The flight time between London and New York could cut to under an hour
The hypersonic jet which travels across the Atlantic has moved a step closer after scientists discovered a way to stop engines from melting when they travel at 25 times the speed of sound.
Specialists at Reaction Engines says they have created a ‘pre-cooler’ which works at a simulated speed of 3.3 mach or 2500 mph (4,023 kph) – meaning hypersonic travel could be on the horizon.
The ‘pre-cooler’, which lets the aircraft travel at high speed without hot air rushing in and causing the engine to melt was tested at simulated speeds of more than three times the speed of sound.
The next stage of testing will attempt to see if the Synergetic Air-breathing rocket engine can withstand the speed of Mach 5.5 (4,200 mph) – a level of speed which could cut flight time between London and New York to under an hour.
Reaction Engines, based in Oxfordshire, built a testing facility on the ground in Colorado and used a General Electric J79 turbojet engine to replicate the conditions that the vehicle will experience at hypersonic speeds.
The Reaction Engines chief executive, Mark Thomas said, “If you can pull it off, it’s a game changer. It kicks conventional rocket engines into touch”.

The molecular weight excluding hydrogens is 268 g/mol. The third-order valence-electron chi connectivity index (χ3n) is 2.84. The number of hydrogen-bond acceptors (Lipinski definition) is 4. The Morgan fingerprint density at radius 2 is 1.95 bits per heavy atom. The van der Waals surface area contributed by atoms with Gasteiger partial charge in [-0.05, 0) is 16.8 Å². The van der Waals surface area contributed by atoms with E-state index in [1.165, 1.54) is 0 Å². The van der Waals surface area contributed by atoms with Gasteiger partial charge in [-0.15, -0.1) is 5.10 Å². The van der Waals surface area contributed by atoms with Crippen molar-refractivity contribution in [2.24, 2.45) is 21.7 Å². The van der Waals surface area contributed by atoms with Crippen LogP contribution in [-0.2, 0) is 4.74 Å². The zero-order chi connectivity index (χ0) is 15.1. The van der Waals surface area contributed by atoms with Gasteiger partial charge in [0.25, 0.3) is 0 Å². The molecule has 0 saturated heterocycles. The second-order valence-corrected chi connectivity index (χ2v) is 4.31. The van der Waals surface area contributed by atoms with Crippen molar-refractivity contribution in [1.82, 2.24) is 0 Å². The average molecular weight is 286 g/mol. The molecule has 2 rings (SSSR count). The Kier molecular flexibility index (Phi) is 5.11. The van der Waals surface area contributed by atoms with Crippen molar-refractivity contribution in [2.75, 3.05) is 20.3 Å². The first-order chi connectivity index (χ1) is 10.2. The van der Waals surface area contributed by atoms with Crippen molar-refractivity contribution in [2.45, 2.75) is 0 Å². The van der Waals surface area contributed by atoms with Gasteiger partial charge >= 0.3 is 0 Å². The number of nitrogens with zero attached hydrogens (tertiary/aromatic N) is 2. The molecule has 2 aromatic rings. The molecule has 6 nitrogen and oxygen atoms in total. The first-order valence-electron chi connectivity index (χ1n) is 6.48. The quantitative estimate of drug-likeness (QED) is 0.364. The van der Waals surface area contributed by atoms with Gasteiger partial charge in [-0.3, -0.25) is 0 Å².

Thomas also addressed the speed of Mach 2 which Concorde famously achieved, which he explained “was tolerable, but already the aircraft was getting quite hot”.
Earlier this month, Swiss financial services firm UBS has predicted Elon Musk’s Space X Starship could see the passengers fly across the Atlantic in just 29 minutes.
If they’re right, it would also take less than an hour to get to Sydney from the UK.
Analysts Jarrod Castle and Myles Walton told the Mail: “Although some might view the potential to use space to service the long-haul travel market as science fiction, we think there is a large market.
“While space tourism is still at a nascent phase, we think that as technology becomes proven, and the cost falls due to technology and competition, space tourism will become more mainstream.”
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